[0034] The following is an explanation of the operating procedures of the system according to embodiments of the present invention.

[0035] 1. How to Initialize the Server PC, or Server System.

[0036] FIG. 3 is a flow chart illustrating a message that initializes the server PC. To initialize the server system (server PC) initialization, at first, the message handler housed in the server system makes request the server PC interface in the private exchange system (0×80) to connect. A connection completion message is then transmitted from the server PC interface to the message handler (0×01). Later, the message handler information requests the server PC interface for information (0×81). In response, the stored information is transmitted to the message handler (0×02), and the receiving completion signal is transmitted (0×82).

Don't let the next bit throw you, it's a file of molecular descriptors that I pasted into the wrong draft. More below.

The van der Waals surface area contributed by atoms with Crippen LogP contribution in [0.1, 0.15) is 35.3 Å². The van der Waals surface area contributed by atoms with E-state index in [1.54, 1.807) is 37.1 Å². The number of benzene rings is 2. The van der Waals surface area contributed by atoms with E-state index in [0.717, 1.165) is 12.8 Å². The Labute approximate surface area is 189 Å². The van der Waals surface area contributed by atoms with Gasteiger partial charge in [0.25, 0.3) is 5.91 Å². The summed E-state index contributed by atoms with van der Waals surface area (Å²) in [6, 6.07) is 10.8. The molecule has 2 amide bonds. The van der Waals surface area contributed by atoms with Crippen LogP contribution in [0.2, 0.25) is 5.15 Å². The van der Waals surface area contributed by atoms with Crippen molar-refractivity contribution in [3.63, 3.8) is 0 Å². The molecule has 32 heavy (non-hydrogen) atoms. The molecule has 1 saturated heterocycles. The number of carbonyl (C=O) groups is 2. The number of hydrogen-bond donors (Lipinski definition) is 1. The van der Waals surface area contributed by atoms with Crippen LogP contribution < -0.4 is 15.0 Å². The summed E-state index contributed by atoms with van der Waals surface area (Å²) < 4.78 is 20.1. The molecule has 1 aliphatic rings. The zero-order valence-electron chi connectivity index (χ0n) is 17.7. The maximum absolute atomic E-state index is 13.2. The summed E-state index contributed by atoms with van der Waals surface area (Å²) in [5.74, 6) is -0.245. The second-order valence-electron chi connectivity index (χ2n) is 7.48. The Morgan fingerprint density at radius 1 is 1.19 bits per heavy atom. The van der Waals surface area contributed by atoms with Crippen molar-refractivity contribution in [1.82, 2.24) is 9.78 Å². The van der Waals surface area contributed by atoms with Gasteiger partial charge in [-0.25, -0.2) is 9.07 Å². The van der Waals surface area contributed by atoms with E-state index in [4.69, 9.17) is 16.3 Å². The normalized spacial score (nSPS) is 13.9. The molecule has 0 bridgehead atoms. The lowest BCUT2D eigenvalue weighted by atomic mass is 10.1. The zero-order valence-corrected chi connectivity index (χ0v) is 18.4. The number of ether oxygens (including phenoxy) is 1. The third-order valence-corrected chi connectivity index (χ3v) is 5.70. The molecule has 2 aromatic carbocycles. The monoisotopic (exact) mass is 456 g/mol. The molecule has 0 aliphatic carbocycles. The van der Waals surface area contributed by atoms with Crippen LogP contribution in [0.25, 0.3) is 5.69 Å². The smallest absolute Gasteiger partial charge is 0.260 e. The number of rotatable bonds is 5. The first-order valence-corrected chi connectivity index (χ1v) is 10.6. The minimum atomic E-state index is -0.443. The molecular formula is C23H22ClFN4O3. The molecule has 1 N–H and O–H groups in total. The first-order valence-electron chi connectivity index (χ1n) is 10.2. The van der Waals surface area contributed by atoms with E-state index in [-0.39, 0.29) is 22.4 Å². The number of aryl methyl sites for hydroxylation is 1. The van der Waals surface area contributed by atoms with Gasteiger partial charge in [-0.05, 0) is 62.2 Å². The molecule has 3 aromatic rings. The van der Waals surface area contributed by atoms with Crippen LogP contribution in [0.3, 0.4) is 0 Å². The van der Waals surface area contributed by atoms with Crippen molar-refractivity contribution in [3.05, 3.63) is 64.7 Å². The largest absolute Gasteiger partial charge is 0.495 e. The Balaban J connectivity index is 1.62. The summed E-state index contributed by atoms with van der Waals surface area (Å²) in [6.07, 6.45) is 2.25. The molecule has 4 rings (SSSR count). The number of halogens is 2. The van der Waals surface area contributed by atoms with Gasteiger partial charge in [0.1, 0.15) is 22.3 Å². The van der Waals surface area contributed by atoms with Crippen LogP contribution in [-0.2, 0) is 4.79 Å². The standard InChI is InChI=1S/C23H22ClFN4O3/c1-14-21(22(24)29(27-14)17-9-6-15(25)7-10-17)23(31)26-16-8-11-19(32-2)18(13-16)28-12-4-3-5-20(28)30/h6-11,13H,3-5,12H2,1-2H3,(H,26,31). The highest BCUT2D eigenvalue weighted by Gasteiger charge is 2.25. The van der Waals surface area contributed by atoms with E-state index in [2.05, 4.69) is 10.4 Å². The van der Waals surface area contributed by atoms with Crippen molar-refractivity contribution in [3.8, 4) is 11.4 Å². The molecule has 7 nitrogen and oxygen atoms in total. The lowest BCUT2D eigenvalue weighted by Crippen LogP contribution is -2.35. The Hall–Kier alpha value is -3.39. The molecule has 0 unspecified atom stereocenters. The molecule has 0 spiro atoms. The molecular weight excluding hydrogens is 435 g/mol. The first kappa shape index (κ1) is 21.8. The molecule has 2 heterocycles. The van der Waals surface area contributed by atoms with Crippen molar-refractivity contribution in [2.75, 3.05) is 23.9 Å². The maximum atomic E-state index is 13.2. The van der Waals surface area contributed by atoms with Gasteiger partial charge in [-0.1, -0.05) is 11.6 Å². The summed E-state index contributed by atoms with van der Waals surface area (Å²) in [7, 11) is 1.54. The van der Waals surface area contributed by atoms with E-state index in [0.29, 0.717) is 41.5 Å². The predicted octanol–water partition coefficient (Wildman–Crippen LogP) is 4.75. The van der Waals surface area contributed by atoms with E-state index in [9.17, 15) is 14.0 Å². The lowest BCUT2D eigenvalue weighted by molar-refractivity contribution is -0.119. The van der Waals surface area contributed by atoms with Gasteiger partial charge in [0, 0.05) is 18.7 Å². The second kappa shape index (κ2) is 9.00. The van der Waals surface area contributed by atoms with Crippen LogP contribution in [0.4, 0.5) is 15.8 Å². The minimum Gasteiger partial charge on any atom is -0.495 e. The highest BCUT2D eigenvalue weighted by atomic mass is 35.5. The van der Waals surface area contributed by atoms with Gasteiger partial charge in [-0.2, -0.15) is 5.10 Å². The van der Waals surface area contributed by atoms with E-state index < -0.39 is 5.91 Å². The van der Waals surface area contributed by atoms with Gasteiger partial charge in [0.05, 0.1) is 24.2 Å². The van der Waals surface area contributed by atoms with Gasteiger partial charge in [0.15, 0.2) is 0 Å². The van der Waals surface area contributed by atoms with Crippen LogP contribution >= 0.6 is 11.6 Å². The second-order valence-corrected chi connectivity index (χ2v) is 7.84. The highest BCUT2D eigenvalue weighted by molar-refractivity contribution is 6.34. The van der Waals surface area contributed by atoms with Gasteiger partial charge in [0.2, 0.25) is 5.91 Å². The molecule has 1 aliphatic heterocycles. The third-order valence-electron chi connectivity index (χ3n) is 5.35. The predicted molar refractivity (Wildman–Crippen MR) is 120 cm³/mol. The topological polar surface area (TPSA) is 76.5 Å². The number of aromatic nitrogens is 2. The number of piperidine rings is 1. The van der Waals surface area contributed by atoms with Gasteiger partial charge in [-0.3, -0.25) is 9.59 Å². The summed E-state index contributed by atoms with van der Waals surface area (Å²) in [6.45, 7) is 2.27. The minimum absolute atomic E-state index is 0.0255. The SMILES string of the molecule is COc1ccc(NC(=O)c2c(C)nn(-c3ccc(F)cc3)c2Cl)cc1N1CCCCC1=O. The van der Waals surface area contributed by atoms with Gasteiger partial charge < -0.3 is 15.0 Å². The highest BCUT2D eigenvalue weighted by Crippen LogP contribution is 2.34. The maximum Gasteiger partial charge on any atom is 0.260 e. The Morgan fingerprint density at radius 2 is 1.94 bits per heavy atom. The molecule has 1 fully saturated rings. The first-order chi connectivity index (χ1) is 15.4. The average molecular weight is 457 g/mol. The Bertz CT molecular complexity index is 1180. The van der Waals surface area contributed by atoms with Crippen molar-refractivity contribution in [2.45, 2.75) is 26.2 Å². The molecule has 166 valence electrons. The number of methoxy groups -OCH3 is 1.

[0037] The transmission of the information request message (0×81) may be transmitted up to 3 times if there is no replay within 10 seconds. In embodiments, the stored information (0×02) is transmitted to n-th server PC in accordance with packet size that transports the information owned by the private exchange system.

[0038] The same method describe above can be applied to each protocol especially for performing each service of the present invention (such as, registration, deletion, modification and so forth). The numerals, 0×80, 0×81, . . . , 0×01, 0×02, . . . , are just examples for distinguishing the transmitted/received messages between each system. Therefore, the numerals could be 0×80 or 0×90 as long as two systems agreed to comply with the same rule for transmitting/receiving the messages.